Monday, April 14, 2014
Monstrous Workshop: Conflict Weapons
Defining your creature's features, both descriptively and mechanically, is probably my favorite part of this entire process. Let's begin with the former. While we could just call them Wings, it's important to remember that the abstract nature of the conflict system relies heavily on narration and description to provide the dramatic action lest you find yourself playing a complicated game of rock-paper-scissors. To this end, I'm often amazed at how suggestive a single word can be. Always Skeletal Wings, Angelic Wings, Scaled Wings. Never just Wings.
A monster should typically have about 2-3 weapons, though the more fantastical and mythical ones could very well have more. Once you know what they are, it's time to figure out what they do. This will vary depending on the conflict. Continuing our Wings example, it makes sense that they would apply to the Maneuver action during most martial conflicts. However, for Pursue and Flee Conflicts, it also seems like they could apply to the Attack action, too. Rather than just slap the same weapon on both actions, maybe the Attack action is Diving from the Clouds and the Maneuver is Skeletal Wings. When you find a weapon has multiple uses it may merit creating additional weapons to further define the creature's behavior.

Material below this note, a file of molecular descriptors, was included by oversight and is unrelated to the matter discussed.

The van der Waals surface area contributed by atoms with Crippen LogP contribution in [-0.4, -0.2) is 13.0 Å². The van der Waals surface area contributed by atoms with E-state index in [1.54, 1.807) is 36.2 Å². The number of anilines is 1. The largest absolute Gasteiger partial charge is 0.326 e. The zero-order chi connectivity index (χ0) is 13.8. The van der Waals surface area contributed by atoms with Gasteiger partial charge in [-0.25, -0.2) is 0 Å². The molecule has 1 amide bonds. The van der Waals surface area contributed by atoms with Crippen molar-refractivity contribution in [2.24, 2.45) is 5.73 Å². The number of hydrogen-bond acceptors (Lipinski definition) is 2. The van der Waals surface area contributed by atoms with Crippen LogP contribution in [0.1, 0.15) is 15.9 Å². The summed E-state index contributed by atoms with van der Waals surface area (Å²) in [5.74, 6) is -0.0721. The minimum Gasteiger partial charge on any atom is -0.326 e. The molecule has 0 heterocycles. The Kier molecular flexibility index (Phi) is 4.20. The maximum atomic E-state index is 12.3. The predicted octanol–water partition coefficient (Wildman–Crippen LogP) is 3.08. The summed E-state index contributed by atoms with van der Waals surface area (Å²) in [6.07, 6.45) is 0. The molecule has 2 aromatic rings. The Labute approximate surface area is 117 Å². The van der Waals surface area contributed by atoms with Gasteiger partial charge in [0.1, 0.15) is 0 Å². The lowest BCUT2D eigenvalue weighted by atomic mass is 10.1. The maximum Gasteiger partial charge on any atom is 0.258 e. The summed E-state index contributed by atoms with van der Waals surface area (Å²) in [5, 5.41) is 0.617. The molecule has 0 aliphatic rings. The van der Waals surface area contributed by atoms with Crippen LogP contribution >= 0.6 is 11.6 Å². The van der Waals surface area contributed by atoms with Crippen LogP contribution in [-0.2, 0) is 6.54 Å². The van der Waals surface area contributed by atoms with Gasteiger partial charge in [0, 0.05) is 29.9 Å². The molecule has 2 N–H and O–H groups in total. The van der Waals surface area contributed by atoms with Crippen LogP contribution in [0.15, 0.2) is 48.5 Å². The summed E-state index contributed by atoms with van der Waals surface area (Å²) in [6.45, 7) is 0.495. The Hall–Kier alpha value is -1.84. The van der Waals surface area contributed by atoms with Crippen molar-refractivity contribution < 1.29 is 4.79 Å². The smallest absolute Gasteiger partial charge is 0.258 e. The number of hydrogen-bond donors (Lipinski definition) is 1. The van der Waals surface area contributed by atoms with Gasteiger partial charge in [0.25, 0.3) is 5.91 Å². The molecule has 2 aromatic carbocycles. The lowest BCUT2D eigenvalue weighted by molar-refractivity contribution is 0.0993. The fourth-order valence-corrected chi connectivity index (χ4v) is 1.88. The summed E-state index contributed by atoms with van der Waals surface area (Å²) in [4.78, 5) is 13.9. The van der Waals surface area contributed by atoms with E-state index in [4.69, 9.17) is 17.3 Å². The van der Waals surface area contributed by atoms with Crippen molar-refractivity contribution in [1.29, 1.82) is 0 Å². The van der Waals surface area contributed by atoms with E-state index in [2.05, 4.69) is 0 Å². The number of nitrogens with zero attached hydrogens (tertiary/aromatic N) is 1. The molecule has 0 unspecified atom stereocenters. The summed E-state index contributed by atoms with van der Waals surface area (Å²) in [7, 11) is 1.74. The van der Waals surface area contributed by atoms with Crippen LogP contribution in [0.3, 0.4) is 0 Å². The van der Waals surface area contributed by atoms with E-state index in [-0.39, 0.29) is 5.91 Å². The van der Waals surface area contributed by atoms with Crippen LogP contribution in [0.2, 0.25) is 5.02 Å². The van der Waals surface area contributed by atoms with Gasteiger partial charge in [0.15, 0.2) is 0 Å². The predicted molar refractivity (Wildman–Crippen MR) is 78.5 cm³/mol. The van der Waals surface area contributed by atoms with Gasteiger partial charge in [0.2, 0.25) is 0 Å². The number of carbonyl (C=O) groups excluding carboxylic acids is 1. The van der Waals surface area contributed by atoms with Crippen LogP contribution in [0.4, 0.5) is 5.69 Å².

The final step in this process is assigning these weapons dice values. In most all cases, a weapon should be +1D. If the character does something exceptionally well or this weapon is particularly suited for the kind of conflict, +2D is appropriate. Weapons with a +1s (or more) bonus should generally be rare, reserved for supernatural ability. Don't forget that weapons or features may be hindrances in some contexts as well, receiving a -1D/-2D/-1s following the guidelines above.
Lastly, avoid "doubling up" the bonuses on a monster. If you break a feature down into multiple weapons as above, don't assign them high dice bonuses, too. Choose either versatility or raw power.